FARGO -- It’s one thing for the North Dakota State middle linebacker to direct his defense in the quiet confines of the Dacotah Field bubble. Next fall, Jackson Hankey will be doing that in front of 19,000 fans at Gate City Bank Field at the Fargodome who are bent on distracting the opponent’s offense.

There’s no room for being tentative.

And taking charge is what NDSU head coach Matt Entz has seen in the sophomore from Park River, N.D., this spring. With the departure of senior Dan Marlette, Hankey is the new man in the middle.

The position is commonly called middle linebacker, but NDSU players and coaches refer it as the “mike” linebacker.

“Playing mike linebacker, that’s the nature of the position,” Hankey said. “You have to be able to communicate, you have to be able to get people lined up and make sure everybody on defense is on the same page.”

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That job has a stout Division I lineage at NDSU starting with Joe Mays over a decade ago. That baton was handed off to the likes of Preston Evans, Grant Olson and Nick DeLuca.

Now it appears to be Hankey’s turn.

“We’ve seen him grow and he’s taken the leadership role that the mike linebacker has to possess here at NDSU,” said NDSU head coach Matt Entz. “Historically, it’s an important piece of what we do defensively going back through the years. He knows there’s some things he needs to work on but he keeps climbing and showing a lot of good things.”

The 6-foot-1, 223-pound Hankey has made the climb from small-school Park River, N.D. He was a walkon who committed to NDSU after the 2017 signing day class was announced, but made an almost immediate impression on the Bison coaches on how quickly he understood the complicated Tampa 2 defense.

“Every year, every spring ball, every fall camp I feel more confident each time,” Hankey said. “I have a better grasp of our defense and how I fit into that so I’d say as the years go by, you continue to gain more and more confidence.”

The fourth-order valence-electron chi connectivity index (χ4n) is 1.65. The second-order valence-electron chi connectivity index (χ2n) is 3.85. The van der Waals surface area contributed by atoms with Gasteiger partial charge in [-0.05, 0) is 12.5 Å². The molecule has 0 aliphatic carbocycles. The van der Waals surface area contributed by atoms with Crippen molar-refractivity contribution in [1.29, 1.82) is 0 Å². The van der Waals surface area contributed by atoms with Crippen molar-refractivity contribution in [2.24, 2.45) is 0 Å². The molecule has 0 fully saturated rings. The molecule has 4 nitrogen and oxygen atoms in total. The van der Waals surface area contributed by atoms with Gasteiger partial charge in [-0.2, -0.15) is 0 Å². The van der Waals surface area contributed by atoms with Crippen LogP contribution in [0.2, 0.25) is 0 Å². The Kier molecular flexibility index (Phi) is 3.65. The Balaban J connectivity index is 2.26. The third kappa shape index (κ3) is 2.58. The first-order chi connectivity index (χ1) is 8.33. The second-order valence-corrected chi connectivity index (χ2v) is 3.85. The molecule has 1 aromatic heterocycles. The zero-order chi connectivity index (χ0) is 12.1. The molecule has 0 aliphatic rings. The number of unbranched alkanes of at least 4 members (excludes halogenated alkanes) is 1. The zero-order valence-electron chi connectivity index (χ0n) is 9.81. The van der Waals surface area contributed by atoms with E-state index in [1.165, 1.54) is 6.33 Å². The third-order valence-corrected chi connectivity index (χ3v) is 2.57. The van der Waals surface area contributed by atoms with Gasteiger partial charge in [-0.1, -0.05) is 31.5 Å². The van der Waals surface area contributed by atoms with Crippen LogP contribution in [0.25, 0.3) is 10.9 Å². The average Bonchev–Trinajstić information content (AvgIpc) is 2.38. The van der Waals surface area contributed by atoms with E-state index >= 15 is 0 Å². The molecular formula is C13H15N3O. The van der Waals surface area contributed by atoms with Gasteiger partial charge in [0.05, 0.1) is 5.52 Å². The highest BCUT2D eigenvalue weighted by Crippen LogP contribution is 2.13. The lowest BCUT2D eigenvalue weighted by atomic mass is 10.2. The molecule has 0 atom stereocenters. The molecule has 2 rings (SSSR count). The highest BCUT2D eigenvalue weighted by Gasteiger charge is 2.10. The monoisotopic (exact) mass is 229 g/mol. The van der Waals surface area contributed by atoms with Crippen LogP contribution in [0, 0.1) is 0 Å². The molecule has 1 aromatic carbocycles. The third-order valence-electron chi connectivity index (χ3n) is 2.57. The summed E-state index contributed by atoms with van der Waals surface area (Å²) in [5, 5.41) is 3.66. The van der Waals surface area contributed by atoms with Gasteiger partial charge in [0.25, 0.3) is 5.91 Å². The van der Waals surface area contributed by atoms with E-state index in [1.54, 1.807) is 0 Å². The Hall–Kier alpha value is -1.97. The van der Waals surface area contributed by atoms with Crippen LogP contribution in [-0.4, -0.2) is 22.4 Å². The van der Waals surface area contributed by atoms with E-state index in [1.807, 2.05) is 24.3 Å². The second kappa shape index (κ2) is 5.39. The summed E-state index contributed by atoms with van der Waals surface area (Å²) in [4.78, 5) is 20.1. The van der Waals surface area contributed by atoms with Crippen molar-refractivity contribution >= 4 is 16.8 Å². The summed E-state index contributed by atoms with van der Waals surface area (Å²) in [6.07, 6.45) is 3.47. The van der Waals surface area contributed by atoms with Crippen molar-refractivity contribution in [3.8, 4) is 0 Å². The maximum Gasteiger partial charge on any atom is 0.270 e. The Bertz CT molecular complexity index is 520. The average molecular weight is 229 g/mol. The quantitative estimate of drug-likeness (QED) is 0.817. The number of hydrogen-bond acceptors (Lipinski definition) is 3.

As the years go by, he gains a better grasp of what everybody else on the defense is doing, too. The middle linebacker not only has to know his job, it pays to know what everybody else’s job is.

“For me, I like to think of things that way conceptually,” Hankey said. “If I know what the guy next to me is doing, it’s a lot easier for me to know where I need to be.”

He doesn’t have to go far for advice. Olson returned to NDSU this winter as the team’s linebackers coach. When Olson manned the middle from 2010-13, he was noted for his brain power just as much as his tackling power.

“We still watch a lot of film that he’s in,” Hankey said. “He’s similar to myself where he wasn’t maybe the most athletic guy but he knew where to be.”

Olson’s tenure was about the time when the Fargodome turned into a rock concert when opposing teams had the ball. It not only puts the heat on the quarterback, but it forces the NDSU middle linebacker to be sharp with his own calls.

“You have to be more reliant on hand signals and non-verbal communication,” Hankey said. “Obviously you can’t yell at the guy next to you and he’s not going to know what you’re saying. So that’s where everybody needs to be on the same page as far as hand signals and how we communicate.”